She embraced me like no other gora post-9/11. I appeared in a documentary/reality series titled “George Ka Pakistan”. It allowed me to explore the country. I ploughed fields in the Punjab, built Kalashnikovs in Khyber-Pakhtunkhwa (probably couldn’t do that now), and mended fishing boats in Balochistan. The culmination of the series saw the then prime minister, Shaukat Aziz, confer Pakistani citizenship upon me, after the viewing public voted overwhelmingly to make me one of them. I was their George. Fame and affection followed.
But that love was conditional. Conditional upon me playing the role cast — the naïve gora. The moment I abandoned the Uncle Tom persona and questioned the defined establishment narratives — whether through my television work or columns — excommunication began. No longer a Pakistani in the eyes of others, my citizenship evidently was not equitable to others.
So, as I depart, I could go with my reputation tarnished, but still largely intact. Or I could leave you with some final words of honesty. Well, true love values honesty far more than a feel-good legacy. So here goes.
Pakistan, you are on a precipice. A wafer-thin sliver is all that stands between you and becoming a failed state. A state that was the culmination of a search for a ‘Muslim space’ by the wealthy Muslims of Northern India has ended up, as MJ Akbar recently pointed out, becoming “one of the most violent nations on earth, not because Hindus were killing Muslims but because Muslims were killings Muslims”.
The assassination of Salmaan Taseer saw not only the death of a man but also represented for me the death of hope in Pakistan. I did not mourn Taseer’s death. I did not know the man. But I mourned what he represented — the death of liberal Pakistan. The governor’s murder reminded us how far the extremist cancer has spread in our society. A cancer in which I saw colleagues and friends on Facebook celebrate his murder. A man murdered for standing up for the most vulnerable in our society — a Christian woman accused of blasphemy. He committed no crime. Instead, he questioned the validity of a man-made law — a law created by the British — that was being used as a tool of repression.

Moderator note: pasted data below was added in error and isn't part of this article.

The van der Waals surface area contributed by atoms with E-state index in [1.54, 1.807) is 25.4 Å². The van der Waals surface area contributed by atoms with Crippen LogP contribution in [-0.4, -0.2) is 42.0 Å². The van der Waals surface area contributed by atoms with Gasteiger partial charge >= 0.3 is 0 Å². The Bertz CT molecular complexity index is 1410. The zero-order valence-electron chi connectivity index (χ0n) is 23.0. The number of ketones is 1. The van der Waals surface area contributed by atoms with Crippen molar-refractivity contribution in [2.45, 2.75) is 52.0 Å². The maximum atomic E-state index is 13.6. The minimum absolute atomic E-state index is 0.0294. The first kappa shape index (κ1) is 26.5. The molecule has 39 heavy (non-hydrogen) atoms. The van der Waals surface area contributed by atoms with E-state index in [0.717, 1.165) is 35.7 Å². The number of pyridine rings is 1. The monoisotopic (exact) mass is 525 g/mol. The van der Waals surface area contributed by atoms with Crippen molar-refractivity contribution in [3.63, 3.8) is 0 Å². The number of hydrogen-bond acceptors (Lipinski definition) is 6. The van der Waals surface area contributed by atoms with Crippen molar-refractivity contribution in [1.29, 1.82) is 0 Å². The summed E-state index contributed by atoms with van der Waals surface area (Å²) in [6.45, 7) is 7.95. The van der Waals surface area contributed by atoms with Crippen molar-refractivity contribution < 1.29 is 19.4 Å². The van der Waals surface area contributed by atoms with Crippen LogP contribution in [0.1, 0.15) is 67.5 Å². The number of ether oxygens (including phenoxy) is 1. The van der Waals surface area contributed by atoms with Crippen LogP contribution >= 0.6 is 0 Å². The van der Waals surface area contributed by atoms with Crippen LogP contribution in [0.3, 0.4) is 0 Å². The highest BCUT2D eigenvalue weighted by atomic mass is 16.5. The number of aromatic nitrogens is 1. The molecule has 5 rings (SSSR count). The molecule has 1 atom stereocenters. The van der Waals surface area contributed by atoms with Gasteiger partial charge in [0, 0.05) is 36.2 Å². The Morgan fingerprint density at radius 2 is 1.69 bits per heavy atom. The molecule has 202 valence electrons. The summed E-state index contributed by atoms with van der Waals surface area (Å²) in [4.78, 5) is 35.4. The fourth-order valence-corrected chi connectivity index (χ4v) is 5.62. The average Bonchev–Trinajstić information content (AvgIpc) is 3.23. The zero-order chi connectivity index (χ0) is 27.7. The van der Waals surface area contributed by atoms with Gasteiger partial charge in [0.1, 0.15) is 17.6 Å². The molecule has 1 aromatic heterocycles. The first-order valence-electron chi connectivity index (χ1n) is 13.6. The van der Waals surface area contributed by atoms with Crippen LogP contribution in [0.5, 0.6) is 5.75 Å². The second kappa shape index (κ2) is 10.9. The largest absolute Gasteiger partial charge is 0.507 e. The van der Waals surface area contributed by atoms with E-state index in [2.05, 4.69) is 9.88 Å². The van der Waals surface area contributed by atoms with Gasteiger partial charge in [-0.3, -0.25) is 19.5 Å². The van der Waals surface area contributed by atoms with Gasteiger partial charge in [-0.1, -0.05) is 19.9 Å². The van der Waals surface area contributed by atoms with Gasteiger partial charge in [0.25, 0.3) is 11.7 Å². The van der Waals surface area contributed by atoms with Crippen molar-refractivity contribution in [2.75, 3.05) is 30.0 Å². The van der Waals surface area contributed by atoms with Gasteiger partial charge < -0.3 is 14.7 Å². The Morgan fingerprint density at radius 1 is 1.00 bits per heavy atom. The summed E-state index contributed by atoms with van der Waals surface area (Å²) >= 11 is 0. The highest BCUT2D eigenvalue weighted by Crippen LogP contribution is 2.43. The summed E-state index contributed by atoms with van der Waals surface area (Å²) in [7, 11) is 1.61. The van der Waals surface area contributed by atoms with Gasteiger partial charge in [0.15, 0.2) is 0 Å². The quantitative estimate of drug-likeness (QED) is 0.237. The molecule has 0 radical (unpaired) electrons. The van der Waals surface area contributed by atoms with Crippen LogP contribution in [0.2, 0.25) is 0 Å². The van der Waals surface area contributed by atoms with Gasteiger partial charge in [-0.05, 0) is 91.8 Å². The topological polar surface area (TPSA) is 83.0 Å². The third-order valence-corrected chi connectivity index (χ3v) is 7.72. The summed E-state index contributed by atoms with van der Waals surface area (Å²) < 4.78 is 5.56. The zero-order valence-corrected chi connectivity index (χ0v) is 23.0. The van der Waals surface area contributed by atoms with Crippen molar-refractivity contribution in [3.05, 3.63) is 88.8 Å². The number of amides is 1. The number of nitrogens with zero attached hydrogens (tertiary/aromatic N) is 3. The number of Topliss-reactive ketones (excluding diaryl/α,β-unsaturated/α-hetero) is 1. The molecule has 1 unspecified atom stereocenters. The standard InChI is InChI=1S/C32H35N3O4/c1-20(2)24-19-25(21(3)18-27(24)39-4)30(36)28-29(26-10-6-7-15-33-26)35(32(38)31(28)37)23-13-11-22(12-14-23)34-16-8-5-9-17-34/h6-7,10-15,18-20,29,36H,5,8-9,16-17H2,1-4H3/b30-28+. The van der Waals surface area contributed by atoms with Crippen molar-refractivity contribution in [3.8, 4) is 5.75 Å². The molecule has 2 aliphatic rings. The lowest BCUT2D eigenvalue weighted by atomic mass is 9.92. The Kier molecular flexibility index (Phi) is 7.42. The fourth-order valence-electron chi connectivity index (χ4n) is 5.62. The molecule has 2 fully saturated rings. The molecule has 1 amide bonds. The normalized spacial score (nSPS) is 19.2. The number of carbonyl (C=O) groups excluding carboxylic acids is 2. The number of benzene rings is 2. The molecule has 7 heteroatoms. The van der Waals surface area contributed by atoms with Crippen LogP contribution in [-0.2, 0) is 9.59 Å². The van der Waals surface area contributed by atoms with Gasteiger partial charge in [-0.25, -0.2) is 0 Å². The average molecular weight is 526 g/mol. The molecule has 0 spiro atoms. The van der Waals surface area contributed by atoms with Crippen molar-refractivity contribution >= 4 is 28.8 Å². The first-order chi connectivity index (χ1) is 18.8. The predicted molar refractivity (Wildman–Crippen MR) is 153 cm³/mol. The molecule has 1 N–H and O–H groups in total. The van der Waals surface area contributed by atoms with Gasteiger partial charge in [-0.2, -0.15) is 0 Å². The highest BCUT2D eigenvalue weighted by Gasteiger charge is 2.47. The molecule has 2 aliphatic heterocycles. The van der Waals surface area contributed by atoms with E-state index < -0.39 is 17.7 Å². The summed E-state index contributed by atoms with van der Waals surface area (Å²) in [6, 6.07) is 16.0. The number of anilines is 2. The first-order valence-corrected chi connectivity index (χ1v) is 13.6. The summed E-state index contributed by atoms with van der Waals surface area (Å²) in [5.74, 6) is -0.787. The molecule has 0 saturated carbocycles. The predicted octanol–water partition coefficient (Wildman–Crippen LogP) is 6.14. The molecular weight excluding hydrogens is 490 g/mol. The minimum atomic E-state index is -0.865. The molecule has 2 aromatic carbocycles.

In death, the governor was shunned, unlike his killer, who was praised, garlanded and lionised for shooting Taseer in the back. Mumtaz Qadri became a hero overnight. But Qadri is not just a man — he’s a mindset, as eloquently put by Fifi Haroon. Fascism with an Islamic face is no longer a political or an economic problem in Pakistan, it’s now become a cultural issue. Extremism permeates all strata and socio-economic groups within society. Violent extremists may still make up a minority but extremism now enjoys popular support. As for the dwindling moderates and liberals, they are scared.
Pakistan does not require a secret police, we are in the process of turning upon ourselves. But then what do you expect when your military/intelligence nexus — and their jihadi proxies — have used religious bigotry as a tool of both foreign and domestic policy. It is ironic that the one institution that was designed to protect the idea of Pakistan is the catalyst for its cannibalisation. Christians, Ahmadis, Shias and Barelvis have all been attacked in the past year. Who will be next? Groups once funded and supported by the state have carried out many of these attacks. And many jihadi groups still remain in cahoots with the agencies.
So as I leave Pakistan, I leave her with a sense of melancholy. Personally, for all my early wide-eyed excitement and love for the country and its people, Pakistan has made me cynical, disillusioned and bitter over time. I came here with high hopes, adopting the country, its people and the language. I did find redemption here — but no longer.